Driftless Recordings – November 17, 2016
Lexington’s Ellie Herring has become an increasingly popular part of the electronic music community over the course of the last few years. Her sounds have evolved over that time, leaving us here with What a Joy, an entrancing collection of five songs. The tracks here inhabit a space somehow shared by thudding kick drums and bass lines, while remaining relaxing and tranquil. “Wheels On” – the first track released as a single – is a mid-tempo track that slowly builds from heavy drums and syncopated bass, adding sparse, echoey notes in the upper octaves. My favorite on the EP is “Penelope,” a track that is fun in the same way Todd Terje is fun (though, without sounding quite like his music). It’s outfitted with sampled hand drums, warped lush synth chords, and a heavy groove – it’s just a really fun track. “Forgot Right” turns the beat around onto the latter half of each bar, samples some distorted male vocals, and pulses with buzzing synthesizer chords. The intro to “Swim Me” is very spacey and calm, allowing you to hear the bass line slowly sneak up into the mix until it stands out as the skeleton of the song – Yaeji’s vocals on the track almost feel like an instrument, timed metronomically with the drums and bass to add to the trance. “Seaport at Night” is a palette-cleansingly atmospheric track, and a great way to close out the EP, waiting patiently to add the drums and a soft harmonic progression. What a Joy is a great, atmospheric, feel-good experience – take a good listen, and enjoy.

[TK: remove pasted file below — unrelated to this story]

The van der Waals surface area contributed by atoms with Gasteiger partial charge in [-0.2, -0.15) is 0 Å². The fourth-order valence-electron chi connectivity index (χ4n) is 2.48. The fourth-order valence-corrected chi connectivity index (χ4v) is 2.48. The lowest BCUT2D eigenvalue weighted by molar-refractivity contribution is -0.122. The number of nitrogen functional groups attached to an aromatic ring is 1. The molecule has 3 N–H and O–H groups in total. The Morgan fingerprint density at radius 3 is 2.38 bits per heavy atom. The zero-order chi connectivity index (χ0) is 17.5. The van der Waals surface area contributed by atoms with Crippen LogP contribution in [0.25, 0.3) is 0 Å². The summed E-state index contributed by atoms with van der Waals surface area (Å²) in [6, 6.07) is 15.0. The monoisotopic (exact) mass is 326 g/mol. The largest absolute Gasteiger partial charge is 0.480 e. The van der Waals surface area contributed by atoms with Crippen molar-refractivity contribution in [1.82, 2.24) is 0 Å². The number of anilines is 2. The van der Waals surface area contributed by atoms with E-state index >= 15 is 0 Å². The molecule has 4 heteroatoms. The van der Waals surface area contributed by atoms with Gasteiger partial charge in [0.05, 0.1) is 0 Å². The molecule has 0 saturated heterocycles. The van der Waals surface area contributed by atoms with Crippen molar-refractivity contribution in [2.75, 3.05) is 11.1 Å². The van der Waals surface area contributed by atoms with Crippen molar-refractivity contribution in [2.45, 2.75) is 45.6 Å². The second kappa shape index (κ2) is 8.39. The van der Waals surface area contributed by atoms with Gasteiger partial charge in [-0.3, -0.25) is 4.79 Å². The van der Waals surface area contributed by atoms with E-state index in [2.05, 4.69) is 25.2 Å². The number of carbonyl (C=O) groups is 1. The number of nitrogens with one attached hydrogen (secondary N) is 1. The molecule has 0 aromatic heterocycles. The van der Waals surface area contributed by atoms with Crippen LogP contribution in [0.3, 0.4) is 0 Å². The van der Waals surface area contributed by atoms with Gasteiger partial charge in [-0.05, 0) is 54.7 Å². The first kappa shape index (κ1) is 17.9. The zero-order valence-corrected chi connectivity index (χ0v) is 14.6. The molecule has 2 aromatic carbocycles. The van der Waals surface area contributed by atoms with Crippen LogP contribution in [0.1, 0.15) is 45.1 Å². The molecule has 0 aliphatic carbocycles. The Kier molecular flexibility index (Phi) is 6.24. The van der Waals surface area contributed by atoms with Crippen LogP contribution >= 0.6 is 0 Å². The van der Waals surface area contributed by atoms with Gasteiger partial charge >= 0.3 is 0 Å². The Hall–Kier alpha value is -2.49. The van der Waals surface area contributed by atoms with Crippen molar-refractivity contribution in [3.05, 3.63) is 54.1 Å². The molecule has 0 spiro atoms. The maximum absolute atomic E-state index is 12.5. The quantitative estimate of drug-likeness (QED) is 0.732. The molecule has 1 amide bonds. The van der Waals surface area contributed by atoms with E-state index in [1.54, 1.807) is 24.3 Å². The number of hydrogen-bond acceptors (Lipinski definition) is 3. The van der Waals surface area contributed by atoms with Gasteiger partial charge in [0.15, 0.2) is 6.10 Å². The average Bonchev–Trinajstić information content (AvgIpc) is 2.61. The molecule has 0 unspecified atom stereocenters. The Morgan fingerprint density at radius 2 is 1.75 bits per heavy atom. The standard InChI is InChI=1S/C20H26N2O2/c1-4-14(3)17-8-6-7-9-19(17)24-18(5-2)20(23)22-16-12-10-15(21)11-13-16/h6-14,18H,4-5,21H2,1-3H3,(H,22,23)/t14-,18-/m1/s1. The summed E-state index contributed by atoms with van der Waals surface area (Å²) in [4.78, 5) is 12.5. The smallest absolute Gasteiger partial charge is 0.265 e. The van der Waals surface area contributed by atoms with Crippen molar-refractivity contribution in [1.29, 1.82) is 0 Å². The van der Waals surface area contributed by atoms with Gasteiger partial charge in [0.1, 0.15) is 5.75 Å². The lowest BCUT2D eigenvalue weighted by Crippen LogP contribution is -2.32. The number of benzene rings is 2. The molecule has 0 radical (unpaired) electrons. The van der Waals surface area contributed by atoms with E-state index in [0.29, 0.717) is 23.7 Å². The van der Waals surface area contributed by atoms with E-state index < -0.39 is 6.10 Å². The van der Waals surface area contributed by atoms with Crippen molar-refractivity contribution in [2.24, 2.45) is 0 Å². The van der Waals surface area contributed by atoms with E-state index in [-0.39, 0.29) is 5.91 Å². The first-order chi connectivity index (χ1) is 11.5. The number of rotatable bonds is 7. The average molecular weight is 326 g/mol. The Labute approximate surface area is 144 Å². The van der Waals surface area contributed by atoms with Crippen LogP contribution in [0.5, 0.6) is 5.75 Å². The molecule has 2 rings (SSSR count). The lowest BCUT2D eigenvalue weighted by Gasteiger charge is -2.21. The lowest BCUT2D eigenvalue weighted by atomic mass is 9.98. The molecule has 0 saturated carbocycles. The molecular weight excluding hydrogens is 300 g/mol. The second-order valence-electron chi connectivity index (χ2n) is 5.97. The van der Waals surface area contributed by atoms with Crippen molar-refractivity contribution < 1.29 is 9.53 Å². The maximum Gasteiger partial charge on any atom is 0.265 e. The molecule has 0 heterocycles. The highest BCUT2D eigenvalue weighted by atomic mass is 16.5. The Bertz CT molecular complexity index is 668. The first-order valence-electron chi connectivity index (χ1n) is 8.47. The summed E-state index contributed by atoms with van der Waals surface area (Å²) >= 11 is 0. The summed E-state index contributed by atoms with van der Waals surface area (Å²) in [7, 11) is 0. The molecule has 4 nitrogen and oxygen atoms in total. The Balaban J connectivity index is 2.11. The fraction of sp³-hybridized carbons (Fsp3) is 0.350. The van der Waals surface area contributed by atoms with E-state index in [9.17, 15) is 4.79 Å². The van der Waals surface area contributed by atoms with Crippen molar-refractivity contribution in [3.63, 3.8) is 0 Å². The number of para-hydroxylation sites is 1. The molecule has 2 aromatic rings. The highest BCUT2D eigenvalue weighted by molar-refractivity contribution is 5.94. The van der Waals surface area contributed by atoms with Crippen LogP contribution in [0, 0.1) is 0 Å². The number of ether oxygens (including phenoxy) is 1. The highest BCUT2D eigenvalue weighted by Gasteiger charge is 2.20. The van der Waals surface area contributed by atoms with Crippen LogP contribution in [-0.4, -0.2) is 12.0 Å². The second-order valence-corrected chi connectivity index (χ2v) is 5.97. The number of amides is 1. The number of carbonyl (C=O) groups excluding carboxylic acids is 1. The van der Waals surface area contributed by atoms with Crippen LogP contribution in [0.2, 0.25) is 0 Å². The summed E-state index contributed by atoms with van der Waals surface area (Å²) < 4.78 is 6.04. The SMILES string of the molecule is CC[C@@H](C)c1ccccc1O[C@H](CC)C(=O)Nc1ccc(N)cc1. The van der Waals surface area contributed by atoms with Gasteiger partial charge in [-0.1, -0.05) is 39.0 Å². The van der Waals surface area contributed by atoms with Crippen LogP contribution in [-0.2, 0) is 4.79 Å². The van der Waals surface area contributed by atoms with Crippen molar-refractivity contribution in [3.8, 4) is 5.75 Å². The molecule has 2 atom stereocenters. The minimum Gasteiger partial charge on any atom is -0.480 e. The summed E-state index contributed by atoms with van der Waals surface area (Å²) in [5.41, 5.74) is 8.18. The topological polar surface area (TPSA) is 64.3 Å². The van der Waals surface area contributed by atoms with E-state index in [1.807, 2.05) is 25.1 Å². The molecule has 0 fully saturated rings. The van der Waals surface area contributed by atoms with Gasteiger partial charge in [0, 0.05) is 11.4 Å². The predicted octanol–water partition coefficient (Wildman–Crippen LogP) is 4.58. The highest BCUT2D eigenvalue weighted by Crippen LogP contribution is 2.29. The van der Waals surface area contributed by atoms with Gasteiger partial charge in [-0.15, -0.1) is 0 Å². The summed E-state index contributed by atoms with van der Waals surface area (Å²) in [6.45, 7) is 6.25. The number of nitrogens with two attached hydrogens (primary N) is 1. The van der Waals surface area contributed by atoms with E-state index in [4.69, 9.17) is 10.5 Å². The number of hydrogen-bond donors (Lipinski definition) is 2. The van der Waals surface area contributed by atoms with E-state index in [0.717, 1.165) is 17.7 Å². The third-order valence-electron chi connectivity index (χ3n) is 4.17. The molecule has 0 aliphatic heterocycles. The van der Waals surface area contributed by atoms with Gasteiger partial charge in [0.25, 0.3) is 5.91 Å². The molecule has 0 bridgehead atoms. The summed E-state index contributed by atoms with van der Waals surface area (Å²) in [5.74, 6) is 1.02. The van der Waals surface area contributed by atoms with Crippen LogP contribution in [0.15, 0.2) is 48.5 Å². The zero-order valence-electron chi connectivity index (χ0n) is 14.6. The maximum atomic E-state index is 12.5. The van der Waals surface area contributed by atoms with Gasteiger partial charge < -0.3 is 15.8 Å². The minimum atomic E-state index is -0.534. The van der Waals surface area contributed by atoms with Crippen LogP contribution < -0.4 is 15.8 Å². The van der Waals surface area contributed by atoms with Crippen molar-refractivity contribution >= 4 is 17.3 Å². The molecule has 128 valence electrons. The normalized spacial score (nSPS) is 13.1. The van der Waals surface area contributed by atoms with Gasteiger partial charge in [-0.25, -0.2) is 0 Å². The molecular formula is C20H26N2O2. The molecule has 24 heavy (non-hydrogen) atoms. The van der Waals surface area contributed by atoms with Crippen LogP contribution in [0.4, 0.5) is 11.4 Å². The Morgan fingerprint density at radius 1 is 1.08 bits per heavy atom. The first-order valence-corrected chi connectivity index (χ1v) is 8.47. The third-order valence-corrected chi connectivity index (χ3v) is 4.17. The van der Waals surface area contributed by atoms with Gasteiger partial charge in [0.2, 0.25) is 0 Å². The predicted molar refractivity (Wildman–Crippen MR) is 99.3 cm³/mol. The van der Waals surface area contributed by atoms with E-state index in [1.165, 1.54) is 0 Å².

Tracks I Liked: Penelope!!!, Forgot Right!, Swim Me!!, Seaport at Night
Ben Southworth – November 20, 2016 – Kenwick Place
Genre: Ambient Electronica
It’s been a great summer for producing music if you happen to be Ellie Herring. After first releasing her eleven-song collection of remixes last month (a very strong release in itself,) she’s put out another cluster of previously unheard tracks. Kite Day is named for a day in her elementary school years where students were allowed to go outside and fly kites, but more importantly refers to her father’s taking of time the day before to teach her how to fly one. The music, too, has a feeling of the fogginess that surround my own – and perhaps your – childhood memories, flowing around lazily from section to section, song to song. She traverses every texture available – putting massive amounts of reverb with the vocals, panning synths and pads with precise intention, and stirring in sharp drum beats to give a certain amount of busyness to the sound that that borders on, sometimes stumbling into the territory of trance music. Unlike Potion Shop, Kite Day originates entirely from music she wrote herself – though it is tail-ended with three remixes of songs from this album. Not surprisingly, the songs chosen to be remixed are also the ones that stick out initially as most accessible, and are done well themselves. This is the kind of music that necessitates sitting down with a decent pair of headphones or speakers and simply allowing oneself to get lost – Ellie has made that an easy thing to do here.
Ben Southworth – July 30th, 2013 – Cedar Creek
Genre: Meditative Rock